A Mimecast spokesman has warned that in a labour market already stretched by shortages, Dutch digital resilience could be threatened if more attention isn’t paid to the mental well-being of cyber security professionals. 

Wanting To Change Jobs 

Recent research commissioned by Mimecast in the Netherlands showed that a quarter of Dutch IT professionals are considering changing jobs in two years due to the risk of ‘burnout.’ Although burnout rates in the Netherlands among cyber security specialists are lower that the global average – 35 per cent as compared to 56 per cent – the research revealed that stress levels are high. It is thought that burnout rates are only as low as they are due to a ‘part-time’ culture, a good national work-life balance, and an innate cultural directness that highlights issues early. 

What Kind Of Stresses? 

The kind of stresses and fears identified by the Mimecast research that cyber security professionals are facing, are reported to be: 

  • Security cutbacks at organisations. 
  • An increasing threat of cyber attacks. 
  • Feeling unrecognised in their work. 
  • Increasing media coverage of ransomware attacks making security professionals feel pressure to prepare properly. 
  • Fears about cyber insurance coverage and fear of potentially devastating attacks on critical infrastructure. 
  • Added pressure from the high workload caused by a chronic shortage of cyber specialists. 

Could Affect Dutch Cyber Resilience 

The implications of cyber security professionals leaving the industry due to burnout and changing careers could be that Dutch businesses and organisations may be more at risk of successful cybers attacks, the loss of valuable knowledge and expertise in the industry, greater pressure on those left behind, plus making it more difficult for many  companies to find and afford cyber security professionals – i.e. low supply and high demand. 

In Australia Too 

An Australian study from not-for-profit cyber mental health support initiative Cybermindz.org in December last year reached similar conclusions. For example: 

  • The rapidly evolving, relentless attack environment defying any sense of ‘job well done’ among cyber professionals and creating a sense of hopelessness. 
  • Early evidence of burnout in cyber professionals, signalling a potential loss of skills to a critical part of the economy which could lead to “systemic weaknesses in our human cyber defences would tend to impact society at mass levels, especially if essential services like water, energy, telecommunications, health, financial services, food distribution and transportation are affected.”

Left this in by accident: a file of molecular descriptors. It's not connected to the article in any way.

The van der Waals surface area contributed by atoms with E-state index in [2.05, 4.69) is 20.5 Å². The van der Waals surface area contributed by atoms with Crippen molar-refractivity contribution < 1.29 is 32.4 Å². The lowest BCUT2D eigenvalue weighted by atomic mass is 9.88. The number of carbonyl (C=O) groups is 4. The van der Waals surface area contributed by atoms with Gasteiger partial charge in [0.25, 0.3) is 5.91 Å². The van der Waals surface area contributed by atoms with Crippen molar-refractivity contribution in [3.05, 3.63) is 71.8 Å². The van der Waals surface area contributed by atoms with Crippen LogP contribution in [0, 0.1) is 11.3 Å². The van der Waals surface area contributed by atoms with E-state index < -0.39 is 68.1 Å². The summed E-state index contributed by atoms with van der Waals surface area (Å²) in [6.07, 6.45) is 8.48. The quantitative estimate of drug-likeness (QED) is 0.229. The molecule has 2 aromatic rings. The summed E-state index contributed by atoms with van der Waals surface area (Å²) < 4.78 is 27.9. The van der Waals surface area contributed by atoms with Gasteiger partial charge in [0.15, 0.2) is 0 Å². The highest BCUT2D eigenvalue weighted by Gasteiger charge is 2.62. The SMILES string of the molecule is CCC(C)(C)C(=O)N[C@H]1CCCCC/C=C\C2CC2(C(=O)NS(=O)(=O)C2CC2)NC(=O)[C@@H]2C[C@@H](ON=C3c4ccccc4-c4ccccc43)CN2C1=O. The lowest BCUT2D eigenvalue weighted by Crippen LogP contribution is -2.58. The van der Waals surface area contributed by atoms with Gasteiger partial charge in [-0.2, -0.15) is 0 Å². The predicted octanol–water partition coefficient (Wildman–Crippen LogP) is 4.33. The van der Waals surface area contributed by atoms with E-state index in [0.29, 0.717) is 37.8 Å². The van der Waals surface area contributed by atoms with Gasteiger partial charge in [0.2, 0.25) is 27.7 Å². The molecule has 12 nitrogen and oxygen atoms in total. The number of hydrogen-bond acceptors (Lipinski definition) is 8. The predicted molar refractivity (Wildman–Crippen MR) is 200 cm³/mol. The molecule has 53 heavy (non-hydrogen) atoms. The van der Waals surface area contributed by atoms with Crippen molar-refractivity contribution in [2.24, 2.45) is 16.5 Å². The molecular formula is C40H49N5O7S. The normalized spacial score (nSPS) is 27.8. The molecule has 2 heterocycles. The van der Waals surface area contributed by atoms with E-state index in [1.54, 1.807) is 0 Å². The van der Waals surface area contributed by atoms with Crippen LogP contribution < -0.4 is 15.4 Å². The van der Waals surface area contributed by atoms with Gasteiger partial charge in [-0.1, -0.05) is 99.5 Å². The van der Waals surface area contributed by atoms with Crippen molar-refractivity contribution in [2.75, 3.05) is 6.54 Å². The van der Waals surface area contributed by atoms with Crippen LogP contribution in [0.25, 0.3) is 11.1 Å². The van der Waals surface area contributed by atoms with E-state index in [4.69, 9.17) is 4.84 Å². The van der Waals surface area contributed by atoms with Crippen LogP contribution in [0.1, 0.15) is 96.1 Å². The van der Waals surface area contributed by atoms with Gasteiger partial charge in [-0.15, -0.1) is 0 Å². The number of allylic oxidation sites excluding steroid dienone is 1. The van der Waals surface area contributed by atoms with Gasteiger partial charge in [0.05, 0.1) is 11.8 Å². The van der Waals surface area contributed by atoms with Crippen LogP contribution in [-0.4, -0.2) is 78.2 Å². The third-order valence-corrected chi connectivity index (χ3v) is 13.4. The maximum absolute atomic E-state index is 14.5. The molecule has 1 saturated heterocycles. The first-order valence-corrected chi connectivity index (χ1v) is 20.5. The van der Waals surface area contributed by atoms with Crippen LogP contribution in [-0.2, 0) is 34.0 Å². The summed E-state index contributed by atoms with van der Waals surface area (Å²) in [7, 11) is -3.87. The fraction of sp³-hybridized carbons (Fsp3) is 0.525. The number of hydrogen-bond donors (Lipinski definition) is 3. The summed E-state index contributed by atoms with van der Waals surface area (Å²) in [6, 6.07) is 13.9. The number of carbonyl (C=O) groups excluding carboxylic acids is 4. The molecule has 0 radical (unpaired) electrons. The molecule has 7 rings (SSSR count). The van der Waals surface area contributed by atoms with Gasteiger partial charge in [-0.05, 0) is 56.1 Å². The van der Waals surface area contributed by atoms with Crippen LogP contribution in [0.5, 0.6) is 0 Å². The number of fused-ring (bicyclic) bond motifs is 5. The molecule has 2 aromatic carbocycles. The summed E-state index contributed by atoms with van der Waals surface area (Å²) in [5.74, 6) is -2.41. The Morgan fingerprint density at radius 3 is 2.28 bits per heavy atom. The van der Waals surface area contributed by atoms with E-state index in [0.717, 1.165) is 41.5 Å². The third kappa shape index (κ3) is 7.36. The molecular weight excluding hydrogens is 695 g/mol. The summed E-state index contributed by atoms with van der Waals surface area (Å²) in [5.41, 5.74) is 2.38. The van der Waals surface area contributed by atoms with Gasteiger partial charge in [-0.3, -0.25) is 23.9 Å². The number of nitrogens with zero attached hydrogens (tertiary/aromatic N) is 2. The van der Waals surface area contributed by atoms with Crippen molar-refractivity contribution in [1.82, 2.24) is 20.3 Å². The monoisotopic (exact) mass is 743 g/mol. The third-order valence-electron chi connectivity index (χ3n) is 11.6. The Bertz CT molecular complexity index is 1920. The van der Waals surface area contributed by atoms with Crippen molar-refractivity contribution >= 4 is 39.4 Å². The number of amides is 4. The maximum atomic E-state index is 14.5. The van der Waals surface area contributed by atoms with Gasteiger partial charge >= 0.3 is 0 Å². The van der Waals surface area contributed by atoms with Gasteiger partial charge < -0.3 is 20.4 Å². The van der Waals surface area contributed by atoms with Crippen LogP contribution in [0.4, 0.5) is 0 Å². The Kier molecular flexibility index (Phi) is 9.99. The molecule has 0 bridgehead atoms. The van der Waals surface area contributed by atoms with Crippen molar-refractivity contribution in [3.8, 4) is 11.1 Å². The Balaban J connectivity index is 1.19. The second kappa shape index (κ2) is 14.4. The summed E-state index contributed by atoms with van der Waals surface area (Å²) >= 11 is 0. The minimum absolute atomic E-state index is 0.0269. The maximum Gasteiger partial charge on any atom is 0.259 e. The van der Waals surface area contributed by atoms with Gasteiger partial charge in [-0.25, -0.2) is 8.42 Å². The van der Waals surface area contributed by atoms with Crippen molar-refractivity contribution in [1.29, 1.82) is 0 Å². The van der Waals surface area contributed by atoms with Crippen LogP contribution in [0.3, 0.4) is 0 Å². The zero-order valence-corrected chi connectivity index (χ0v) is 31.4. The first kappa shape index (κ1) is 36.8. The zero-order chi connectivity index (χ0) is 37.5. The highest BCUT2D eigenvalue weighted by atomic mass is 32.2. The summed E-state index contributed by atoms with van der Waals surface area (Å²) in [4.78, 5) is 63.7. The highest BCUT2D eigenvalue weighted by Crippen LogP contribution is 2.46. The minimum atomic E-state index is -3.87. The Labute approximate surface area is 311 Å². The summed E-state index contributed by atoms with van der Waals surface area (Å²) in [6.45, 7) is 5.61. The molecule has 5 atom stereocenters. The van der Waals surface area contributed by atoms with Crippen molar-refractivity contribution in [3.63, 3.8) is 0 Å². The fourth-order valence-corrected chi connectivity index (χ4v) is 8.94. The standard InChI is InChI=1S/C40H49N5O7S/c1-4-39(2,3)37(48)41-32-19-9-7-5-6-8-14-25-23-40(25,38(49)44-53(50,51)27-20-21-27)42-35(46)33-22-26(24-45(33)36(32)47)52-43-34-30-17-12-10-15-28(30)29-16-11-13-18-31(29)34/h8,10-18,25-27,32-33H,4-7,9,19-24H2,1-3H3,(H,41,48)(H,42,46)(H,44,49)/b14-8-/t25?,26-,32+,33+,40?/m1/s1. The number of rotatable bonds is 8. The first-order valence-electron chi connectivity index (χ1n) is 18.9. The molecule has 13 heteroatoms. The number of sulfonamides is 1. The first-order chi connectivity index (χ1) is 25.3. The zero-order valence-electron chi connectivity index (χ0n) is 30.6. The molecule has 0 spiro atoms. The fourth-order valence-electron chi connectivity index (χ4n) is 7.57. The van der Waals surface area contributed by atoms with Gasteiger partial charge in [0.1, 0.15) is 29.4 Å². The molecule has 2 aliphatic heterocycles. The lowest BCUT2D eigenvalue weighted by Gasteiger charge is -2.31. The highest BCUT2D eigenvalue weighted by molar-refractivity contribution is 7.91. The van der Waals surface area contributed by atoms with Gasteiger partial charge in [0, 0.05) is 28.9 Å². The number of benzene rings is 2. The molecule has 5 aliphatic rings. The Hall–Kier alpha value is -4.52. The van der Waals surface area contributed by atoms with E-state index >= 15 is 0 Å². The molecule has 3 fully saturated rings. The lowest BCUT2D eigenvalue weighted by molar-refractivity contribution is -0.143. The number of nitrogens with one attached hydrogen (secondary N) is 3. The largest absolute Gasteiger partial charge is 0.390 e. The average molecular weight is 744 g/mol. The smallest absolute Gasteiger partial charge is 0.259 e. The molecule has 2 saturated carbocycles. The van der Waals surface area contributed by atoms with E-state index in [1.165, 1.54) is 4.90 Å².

What Can Be Done To Help? 

Some of the measures that can be taken to help the situation include: 

  • A serious acknowledgement of the conditions and challenges IT professionals face. 
  • Giving more board-level attention to the issue, which could create safer workplace conditions. 
  • The use of stress-reducing tools such as CyberMindz’s Integrative Restoration or iRest protocol. 
  • Greater promotion of mental health help options in the cyber community. 
  • Providing clear job descriptions and expectations to help cyber professionals to understand what is expected of them and what their responsibilities are, which can reduce ambiguity and stress. 
  • Encouraging work-life balance by promoting flexible working hours, remote work options, and setting realistic deadlines.  
  • Offering training and development opportunities to help cyber professionals stay up to date with the latest technologies and best practices, thereby improving job satisfaction, reducing stress, and increasing motivation. 
  • Ensuring that cybersecurity teams have access to the necessary resources and tools to perform their job effectively, e.g. by providing access to the latest software, hardware, and equipment, as well as providing support staff to help with administrative tasks. 
  • Fostering a positive work environment by promoting a culture of collaboration, recognition, and appreciation, as well as providing opportunities for team building and socialising. 
  • Managers and supervisors regularly checking-in with their cybersecurity professionals to gauge their wellbeing, discuss any concerns or issues they may be facing, and provide support when needed. This can help to build trust and rapport and can help to identify and address issues before they escalate into burnout. 

What Does This Mean For Your Business? 

Research into this subject has highlighted a mostly hidden but important issue which, if not addressed, could have serious knock-on effects for many businesses, organisations and society as a whole. In addition to the relatively unrecognised human cost of the increasing stresses faced in today’s cyber professions, plus the potential loss of expertise from the cyber security industry, failing to address this issue could leave whole countries and societies open to devastating cyber attacks. As Cybermindz pointed out, these could impact society at mass levels through disruption to essential services like water, energy, telecommunications, health, financial services, food distribution and transportation.

Now that studies have revealed the extent of the issue, businesses may want to take a close look at how their own cyber professionals are feeling and identify what could be done to reduce their stress and the risk of them leaving. For example, measures such as providing clear job expectations, encouraging work-life balance, offering training and development opportunities, providing adequate resources, fostering a positive work environment, plus regularly checking in with employees could all help. By adopting these strategies, companies could help to improve the job satisfaction and wellbeing of their cybersecurity professionals, while also enhancing their performance and productivity.

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